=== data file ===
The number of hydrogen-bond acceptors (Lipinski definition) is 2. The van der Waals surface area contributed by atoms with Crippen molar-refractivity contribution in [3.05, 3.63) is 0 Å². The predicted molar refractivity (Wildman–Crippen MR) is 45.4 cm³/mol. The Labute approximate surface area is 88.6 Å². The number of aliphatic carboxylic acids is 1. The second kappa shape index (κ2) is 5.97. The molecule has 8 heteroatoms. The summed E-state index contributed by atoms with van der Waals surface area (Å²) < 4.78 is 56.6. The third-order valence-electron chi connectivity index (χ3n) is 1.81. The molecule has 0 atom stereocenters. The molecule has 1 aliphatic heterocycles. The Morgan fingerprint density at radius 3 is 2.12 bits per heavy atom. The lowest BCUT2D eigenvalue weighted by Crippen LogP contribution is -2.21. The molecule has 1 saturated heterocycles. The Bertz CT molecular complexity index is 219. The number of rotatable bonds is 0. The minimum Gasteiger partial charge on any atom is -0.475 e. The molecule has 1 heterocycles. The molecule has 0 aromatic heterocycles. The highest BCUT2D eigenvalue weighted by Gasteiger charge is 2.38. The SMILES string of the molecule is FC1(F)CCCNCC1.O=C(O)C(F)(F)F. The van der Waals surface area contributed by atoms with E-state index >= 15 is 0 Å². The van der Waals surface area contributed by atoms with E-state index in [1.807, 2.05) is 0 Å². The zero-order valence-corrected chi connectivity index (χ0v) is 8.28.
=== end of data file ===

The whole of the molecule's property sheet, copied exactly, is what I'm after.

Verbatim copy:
The number of hydrogen-bond acceptors (Lipinski definition) is 2. The van der Waals surface area contributed by atoms with Crippen molar-refractivity contribution in [3.05, 3.63) is 0 Å². The predicted molar refractivity (Wildman–Crippen MR) is 45.4 cm³/mol. The Labute approximate surface area is 88.6 Å². The number of aliphatic carboxylic acids is 1. The second kappa shape index (κ2) is 5.97. The molecule has 8 heteroatoms. The summed E-state index contributed by atoms with van der Waals surface area (Å²) < 4.78 is 56.6. The third-order valence-electron chi connectivity index (χ3n) is 1.81. The molecule has 0 atom stereocenters. The molecule has 1 aliphatic heterocycles. The Morgan fingerprint density at radius 3 is 2.12 bits per heavy atom. The lowest BCUT2D eigenvalue weighted by Crippen LogP contribution is -2.21. The molecule has 1 saturated heterocycles. The Bertz CT molecular complexity index is 219. The number of rotatable bonds is 0. The minimum Gasteiger partial charge on any atom is -0.475 e. The molecule has 1 heterocycles. The molecule has 0 aromatic heterocycles. The highest BCUT2D eigenvalue weighted by Gasteiger charge is 2.38. The SMILES string of the molecule is FC1(F)CCCNCC1.O=C(O)C(F)(F)F. The van der Waals surface area contributed by atoms with E-state index >= 15 is 0 Å². The van der Waals surface area contributed by atoms with E-state index in [1.807, 2.05) is 0 Å². The zero-order valence-corrected chi connectivity index (χ0v) is 8.28.